By Lindsay Toler
By Chad Garrison
By Brett Koshkin
By RFT Staff
By Lindsay Toler
By Riverfront Times
By Danny Wicentowski
By Pete Kotz
Kalk declines to reveal his diagnosis, but Bruce Harry, an associate professor of clinical psychiatry at the University of Missouri, says he displays virtually all the symptoms of bipolar disorder.
Also called manic-depressive disorder, the illness causes extreme mood swings, reckless spending, severe insomnia and a tendency to "do things that many around them would regard as morally objectionable." "It's often tragic," Harry says. "It can be very disruptive, not just to an individual's life, but to everybody around them."
It's not surprising, Harry adds, that Kalk refused treatment for so long. "The highs from the manic part of manic-depressive sometimes feel so great it's hard to give that up, especially for someone who's down and out or hard on their luck. They feel like they are literally on top of the world."
But when his family finally came to his rescue, they were shocked at what they found. "He was not functioning," Debby Kalk says. "The bottom line is, when he came to Austin he was practically comatose."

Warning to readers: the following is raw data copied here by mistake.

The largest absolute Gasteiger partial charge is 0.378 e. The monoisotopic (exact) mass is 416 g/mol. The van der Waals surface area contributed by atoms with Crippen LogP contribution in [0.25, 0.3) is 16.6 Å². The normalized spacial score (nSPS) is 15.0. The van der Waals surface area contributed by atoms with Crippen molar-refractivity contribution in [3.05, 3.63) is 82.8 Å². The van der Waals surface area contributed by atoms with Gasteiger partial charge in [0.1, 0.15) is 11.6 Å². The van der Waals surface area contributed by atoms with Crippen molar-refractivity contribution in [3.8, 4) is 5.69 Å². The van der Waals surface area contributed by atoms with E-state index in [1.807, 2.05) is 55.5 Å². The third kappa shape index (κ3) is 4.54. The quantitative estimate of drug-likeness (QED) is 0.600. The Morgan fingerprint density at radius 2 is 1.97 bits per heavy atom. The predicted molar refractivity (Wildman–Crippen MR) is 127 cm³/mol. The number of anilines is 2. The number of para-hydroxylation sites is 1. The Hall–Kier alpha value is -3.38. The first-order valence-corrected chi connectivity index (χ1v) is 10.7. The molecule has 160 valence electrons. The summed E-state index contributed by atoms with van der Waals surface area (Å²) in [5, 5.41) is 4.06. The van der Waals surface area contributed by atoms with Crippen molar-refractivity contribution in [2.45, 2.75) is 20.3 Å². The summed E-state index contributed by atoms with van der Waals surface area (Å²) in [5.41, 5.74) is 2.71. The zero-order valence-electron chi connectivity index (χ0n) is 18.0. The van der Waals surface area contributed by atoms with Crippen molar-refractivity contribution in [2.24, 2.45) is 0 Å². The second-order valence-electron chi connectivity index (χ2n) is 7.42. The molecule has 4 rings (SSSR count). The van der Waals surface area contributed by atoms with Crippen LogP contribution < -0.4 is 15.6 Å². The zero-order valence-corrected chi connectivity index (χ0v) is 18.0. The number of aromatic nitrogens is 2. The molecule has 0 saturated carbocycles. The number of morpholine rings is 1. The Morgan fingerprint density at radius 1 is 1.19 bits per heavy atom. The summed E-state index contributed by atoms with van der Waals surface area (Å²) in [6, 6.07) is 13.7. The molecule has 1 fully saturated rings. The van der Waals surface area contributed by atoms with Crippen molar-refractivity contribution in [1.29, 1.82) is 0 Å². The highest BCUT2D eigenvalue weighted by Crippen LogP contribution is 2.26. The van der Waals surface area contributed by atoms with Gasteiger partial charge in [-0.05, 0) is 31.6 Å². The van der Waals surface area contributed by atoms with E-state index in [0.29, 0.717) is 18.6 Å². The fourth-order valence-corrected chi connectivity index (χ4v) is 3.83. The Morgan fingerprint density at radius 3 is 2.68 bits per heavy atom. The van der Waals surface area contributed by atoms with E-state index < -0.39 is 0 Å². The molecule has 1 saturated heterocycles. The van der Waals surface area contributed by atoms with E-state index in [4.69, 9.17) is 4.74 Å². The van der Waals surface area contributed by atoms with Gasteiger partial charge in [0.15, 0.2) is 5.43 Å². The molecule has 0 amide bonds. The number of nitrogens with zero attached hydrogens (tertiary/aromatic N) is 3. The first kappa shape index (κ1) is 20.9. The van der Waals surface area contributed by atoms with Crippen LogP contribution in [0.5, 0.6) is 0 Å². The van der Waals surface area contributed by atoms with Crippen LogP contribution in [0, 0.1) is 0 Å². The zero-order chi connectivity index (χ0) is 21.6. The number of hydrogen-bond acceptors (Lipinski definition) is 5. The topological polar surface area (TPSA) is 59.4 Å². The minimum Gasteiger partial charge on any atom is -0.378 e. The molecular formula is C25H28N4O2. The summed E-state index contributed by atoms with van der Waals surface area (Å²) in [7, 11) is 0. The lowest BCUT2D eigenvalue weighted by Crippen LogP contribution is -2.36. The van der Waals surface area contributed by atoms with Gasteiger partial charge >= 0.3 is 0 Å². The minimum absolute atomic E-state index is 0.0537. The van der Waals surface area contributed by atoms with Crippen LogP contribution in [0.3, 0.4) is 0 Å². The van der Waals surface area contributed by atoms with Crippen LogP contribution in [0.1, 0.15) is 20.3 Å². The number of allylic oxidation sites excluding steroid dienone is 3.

Now Kalk believes his disease is "in remission," and on May 31, 2009, he applied for a Texas medical license. It can take up to a year to process the applications, says Jill Wiggins, a spokeswoman for the Texas Medical Board. Wiggins adds that Kalk's mental condition does not necessarily preclude him from getting the license.
"I do love medicine and helping people," Kalk says. "I just need assistance and ongoing support to make sure I don't make mistakes again."
He may not get that second chance. A Manchester police report indicates he is still under investigation by the Department of Health and Human Services for disposing of his patients' medical records. A spokesman for the department declined to confirm or deny any details about the case.
There's also a forgery case pending in Clayton. Pressing those charges is Kalk's nemesis, Jim Stewart. Stewart claims he can prove Kalk forged his signature on several thousand dollars worth of personal checks. "I'm not being vindictive," Stewart says of the charges. "I just want my money back."
Clayton police declined to comment. Records show a warrant was issued for Kalk's arrest on June 1, and he was picked up on June 21 when he returned to St. Louis for his monthly visit with his daughters. If charged and convicted, Kalk faces up to seven years in prison and a $5,000 fine.
"It's unfounded; it's completely untrue," Kalk says of Stewart's allegation. "I know how dangerous he can be, so I'd never think of crossing him. I'd never steal money from him or checks from him. I think he would kill me."
Says Stewart: "I don't have much of a social life. The friends I got I can count on one hand and with fingers left over," he says. "I really liked Alex. If it had been anyone else, they'd be dead."